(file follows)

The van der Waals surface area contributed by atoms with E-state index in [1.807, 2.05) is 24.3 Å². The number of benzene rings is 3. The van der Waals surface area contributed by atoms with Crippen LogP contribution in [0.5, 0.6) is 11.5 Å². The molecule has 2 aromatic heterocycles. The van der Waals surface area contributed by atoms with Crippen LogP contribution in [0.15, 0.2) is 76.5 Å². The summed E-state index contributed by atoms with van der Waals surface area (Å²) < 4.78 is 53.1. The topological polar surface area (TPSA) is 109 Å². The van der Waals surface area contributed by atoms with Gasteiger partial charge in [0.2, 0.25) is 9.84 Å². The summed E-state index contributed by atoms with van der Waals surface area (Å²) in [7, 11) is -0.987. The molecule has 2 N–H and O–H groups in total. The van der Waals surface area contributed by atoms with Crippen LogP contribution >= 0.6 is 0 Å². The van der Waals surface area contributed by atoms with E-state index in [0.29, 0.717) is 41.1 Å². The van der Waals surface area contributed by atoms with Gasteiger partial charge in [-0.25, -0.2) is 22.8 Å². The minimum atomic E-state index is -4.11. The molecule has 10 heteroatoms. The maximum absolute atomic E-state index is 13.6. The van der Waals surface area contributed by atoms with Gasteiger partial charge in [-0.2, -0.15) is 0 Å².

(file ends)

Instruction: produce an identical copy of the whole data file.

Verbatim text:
The van der Waals surface area contributed by atoms with E-state index in [1.807, 2.05) is 24.3 Å². The number of benzene rings is 3. The van der Waals surface area contributed by atoms with Crippen LogP contribution in [0.5, 0.6) is 11.5 Å². The molecule has 2 aromatic heterocycles. The van der Waals surface area contributed by atoms with Crippen LogP contribution in [0.15, 0.2) is 76.5 Å². The summed E-state index contributed by atoms with van der Waals surface area (Å²) < 4.78 is 53.1. The topological polar surface area (TPSA) is 109 Å². The van der Waals surface area contributed by atoms with Gasteiger partial charge in [0.2, 0.25) is 9.84 Å². The summed E-state index contributed by atoms with van der Waals surface area (Å²) in [7, 11) is -0.987. The molecule has 2 N–H and O–H groups in total. The van der Waals surface area contributed by atoms with Crippen LogP contribution >= 0.6 is 0 Å². The van der Waals surface area contributed by atoms with E-state index in [0.29, 0.717) is 41.1 Å². The van der Waals surface area contributed by atoms with Gasteiger partial charge in [-0.25, -0.2) is 22.8 Å². The minimum atomic E-state index is -4.11. The molecule has 10 heteroatoms. The maximum absolute atomic E-state index is 13.6. The van der Waals surface area contributed by atoms with Gasteiger partial charge in [-0.2, -0.15) is 0 Å².